Coming off a 10-win season and an exciting bowl win over a highly regarded Oklahoma State team, expectations are extremely high for Oregon football in 2009. However, though the Ducks return prominent skill players on both offense and defense there are plenty of questions about this team.
Rather than breaking down each position player by player as any number of other previews have, I’ll be giving my overall impressions of what I’ve been hearing this off season and my opinions on what to expect from the Ducks in all areas of the game for the 2009 season.
If it weren’t already named for his old boss, former head coach and now athletic director Mike Bellotti would probably have his name plastered on the field at Autzen Stadium by the time of the first home game.
Taking a team that had finally become relevant in its conference in 1994 to heights undreamed of before, Bellotti had only one losing season in 14 years at the helm and has more wins than any other coach in Oregon football history.
His handpicked successor is former offensive coordinator Chip Kelly. An offensive coach of the highest order, Kelly has overseen units that account for the two highest season rushing totals in school history. He also deserves a tremendous amount of credit for turning around Dennis Dixon’s career after he was benched at the end of the previous season and turning him into a Heisman Trophy candidate in 2007.
But success as a coordinator doesn’t necessarily translate to success as a head coach. It worked for Bellotti, but time will tell if Kelly has what it takes to be the head man. Most in question will be his ability to keep players motivated and his game management, as he has no experience as a head coach at any level.
If Oregon wants to get where the pundits think they can get this year they will have to win some close games, and the head coach’s decision making can be all the difference when it goes down to the wire.
The offense is loaded in the backfield with QB Jeremiah Masoli and RB LaGarrette Blount. The receivers have shown potential but are unproven or have histories of inconsistency. The biggest question is the young offensive line.
The players have some experience in games, but four of them are new starters and many of them are moving to new positions. There will be growing pains while this unit develops, but they need to stay few and far between if Oregon’s season is to be a success.
By the numbers the Duck’s defense was mediocre, and absolutely dreadful against the pass.
The argument has been made that the number of snaps the defense has to play and the fact that opposing teams are often playing from behind because of the high-octane spread option offense the team runs has some bearing on these numbers and that the defense is better than it appears. Oregon fans hope this is true as there are many holes to fill.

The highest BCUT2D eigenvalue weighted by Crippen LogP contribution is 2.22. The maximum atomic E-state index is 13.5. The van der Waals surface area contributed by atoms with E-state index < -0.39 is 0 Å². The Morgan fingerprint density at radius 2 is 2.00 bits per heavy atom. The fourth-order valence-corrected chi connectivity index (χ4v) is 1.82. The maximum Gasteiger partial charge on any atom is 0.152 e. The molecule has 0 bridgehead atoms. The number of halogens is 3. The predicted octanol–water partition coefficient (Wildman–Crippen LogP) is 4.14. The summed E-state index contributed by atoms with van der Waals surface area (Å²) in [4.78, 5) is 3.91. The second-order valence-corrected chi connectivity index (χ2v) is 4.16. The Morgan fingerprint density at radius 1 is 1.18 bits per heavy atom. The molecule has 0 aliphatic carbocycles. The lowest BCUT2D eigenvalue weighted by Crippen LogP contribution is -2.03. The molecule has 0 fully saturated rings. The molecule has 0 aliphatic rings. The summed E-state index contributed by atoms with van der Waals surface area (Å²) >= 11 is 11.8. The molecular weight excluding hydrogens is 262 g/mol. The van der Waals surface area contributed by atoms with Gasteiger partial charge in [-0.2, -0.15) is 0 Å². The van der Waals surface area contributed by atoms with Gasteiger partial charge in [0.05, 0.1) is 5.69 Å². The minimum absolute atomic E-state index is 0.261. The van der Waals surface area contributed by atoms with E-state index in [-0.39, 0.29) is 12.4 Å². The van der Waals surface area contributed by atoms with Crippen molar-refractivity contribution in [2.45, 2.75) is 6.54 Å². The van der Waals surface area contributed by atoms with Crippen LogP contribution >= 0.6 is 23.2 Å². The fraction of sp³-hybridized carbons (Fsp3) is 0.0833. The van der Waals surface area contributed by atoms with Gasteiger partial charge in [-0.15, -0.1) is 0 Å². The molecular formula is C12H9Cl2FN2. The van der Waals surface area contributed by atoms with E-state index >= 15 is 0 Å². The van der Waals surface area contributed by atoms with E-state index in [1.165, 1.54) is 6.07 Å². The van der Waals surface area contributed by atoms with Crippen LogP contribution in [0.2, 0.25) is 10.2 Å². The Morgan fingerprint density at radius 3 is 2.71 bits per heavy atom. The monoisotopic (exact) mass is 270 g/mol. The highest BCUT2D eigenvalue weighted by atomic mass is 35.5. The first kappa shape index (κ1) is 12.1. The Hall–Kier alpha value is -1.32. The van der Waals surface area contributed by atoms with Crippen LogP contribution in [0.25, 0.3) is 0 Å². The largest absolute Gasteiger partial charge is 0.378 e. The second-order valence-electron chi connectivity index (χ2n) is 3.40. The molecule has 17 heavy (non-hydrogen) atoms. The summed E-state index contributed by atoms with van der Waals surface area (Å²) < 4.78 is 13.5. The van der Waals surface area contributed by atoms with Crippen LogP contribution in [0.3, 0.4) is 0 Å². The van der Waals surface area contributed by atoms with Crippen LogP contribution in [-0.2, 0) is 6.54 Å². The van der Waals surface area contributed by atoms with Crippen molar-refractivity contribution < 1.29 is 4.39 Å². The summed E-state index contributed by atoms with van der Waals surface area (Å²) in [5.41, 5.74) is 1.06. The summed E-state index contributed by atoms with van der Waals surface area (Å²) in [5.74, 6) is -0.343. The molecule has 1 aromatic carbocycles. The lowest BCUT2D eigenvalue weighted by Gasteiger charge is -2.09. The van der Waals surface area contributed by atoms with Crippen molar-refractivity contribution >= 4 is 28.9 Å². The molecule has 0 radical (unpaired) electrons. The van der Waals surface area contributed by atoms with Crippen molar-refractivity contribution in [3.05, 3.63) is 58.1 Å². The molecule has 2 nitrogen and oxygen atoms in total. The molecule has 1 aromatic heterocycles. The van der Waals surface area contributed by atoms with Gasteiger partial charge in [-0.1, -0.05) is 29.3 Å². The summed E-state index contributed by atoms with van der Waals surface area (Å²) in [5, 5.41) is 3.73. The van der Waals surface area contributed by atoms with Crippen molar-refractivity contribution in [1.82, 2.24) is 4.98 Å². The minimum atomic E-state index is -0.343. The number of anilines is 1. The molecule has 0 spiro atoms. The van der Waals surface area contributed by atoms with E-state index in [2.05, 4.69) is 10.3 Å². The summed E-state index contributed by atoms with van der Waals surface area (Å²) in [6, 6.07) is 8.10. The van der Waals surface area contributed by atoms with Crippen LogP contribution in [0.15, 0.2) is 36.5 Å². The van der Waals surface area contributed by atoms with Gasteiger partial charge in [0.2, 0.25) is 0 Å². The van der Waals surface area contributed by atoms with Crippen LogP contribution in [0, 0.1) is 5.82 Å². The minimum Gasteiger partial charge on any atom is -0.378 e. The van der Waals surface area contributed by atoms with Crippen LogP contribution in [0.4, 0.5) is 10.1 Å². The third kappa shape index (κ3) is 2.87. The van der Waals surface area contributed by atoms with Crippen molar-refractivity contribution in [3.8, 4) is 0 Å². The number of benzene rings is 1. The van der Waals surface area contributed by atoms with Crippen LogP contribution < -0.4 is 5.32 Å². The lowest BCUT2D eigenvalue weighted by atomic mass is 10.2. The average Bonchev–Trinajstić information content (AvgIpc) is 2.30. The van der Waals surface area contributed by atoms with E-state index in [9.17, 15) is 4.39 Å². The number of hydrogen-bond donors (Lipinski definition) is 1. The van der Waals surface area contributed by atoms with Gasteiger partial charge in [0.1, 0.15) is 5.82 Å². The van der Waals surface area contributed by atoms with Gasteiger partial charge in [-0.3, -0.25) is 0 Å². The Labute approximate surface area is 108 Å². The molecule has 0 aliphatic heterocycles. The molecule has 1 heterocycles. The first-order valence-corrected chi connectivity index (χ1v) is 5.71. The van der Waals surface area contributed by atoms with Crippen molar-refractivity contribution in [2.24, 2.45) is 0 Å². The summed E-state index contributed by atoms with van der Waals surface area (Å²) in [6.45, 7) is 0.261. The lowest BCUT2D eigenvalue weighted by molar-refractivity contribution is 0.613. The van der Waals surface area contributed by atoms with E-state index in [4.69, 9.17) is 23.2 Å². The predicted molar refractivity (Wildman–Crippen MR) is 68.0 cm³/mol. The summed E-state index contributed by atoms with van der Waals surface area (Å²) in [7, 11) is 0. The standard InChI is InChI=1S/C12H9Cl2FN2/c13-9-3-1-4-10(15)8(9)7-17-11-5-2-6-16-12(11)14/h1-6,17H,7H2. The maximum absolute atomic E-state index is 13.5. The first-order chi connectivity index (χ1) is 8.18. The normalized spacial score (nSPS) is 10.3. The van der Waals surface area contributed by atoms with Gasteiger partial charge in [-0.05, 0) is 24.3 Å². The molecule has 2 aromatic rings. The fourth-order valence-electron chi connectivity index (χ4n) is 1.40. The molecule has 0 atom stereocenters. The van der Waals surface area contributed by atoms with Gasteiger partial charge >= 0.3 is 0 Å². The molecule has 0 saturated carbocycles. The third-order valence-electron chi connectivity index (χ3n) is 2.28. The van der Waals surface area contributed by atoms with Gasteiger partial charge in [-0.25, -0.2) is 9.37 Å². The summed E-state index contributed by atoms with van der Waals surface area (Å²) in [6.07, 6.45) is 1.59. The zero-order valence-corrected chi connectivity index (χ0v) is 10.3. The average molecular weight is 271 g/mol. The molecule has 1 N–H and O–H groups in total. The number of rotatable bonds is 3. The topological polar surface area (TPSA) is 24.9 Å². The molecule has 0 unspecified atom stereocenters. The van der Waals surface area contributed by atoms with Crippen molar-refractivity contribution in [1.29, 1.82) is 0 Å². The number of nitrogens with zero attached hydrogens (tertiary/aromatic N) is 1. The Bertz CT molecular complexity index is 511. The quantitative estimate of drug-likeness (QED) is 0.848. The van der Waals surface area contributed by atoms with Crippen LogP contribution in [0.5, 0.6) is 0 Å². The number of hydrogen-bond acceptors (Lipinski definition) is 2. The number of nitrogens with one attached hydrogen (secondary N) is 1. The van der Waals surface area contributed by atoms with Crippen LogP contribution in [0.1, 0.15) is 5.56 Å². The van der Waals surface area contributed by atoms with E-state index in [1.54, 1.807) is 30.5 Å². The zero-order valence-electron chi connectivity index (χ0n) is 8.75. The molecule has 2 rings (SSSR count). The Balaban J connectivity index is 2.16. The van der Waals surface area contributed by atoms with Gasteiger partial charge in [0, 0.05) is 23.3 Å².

The secondary loses two key starters, but shutdown corner Walter Thurmond III is healthy again and should lock down one receiver per play. The linebackers may be one of the best groups Oregon has had in recent years. They will need to be to help out a defensive line that is inexperienced and low on bulk.
Up front the defense loses three senior starters, one sack master and a pair of big and technically sound defensive tackles. Their successors have no starting experience (though have played in mop up time). One of the new starting tackles is listed at 251 lb., and a starting end at 215 lb.
With veteran end Will Tukuafu returning the pass rush should be decent to great depending on how well quick “little” Kenny Rowe performs. Stopping power running games might prove to be a challenge though.
Oregon returns the placekicker who took over last year after Matt Evenson’s struggles, Morgan Flint. He will be pushed by highly regarded redshirt freshman Rob Beard, who will also probably handle kickoff duties. A highly touted true freshman takes over at punter as well, Jackson Rice.
Assuming these new arrivals live up to their billing Oregon should be OK on special teams with some talented kick at punt returners on the roster. But Oregon must also break in a new long snapper. I won’t mention his name (as I can’t find it online). If we still don’t know his name after the season is over, he’s done a great job.
For the Ducks to succeed, it is imperative the offensive line matures quickly and the running game continues to thrive. With a year of experience under his belt, Masoli and his inconsistent receivers should be able to put enough of a passing game together to keep opponents from keying on the run (as happened last year against Boise State and Cal).
Assuming the defense doesn’t take a step backward from last year (which is, unfortunately, possible) Oregon should be in the running for eight or nine wins.
The worst case scenario is the Ducks have growing pains on both lines of scrimmage and have to scrape together enough wins to make a bowl game.
The dream would be if Kelly becomes as good a head coach as he was a coordinator, the O-line matures rapidly, the D-line plays better than it looks on paper, Masoli and the receivers improve to make the offense two dimensional and the pass defense tightens up.
If all those pieces fall into place, the Ducks can look forward to double digit wins and being in the conference title race.
NEXT WEEK: Weekly game preview, “Onto the Turf of Smurf, Into the Mouth of Hell!”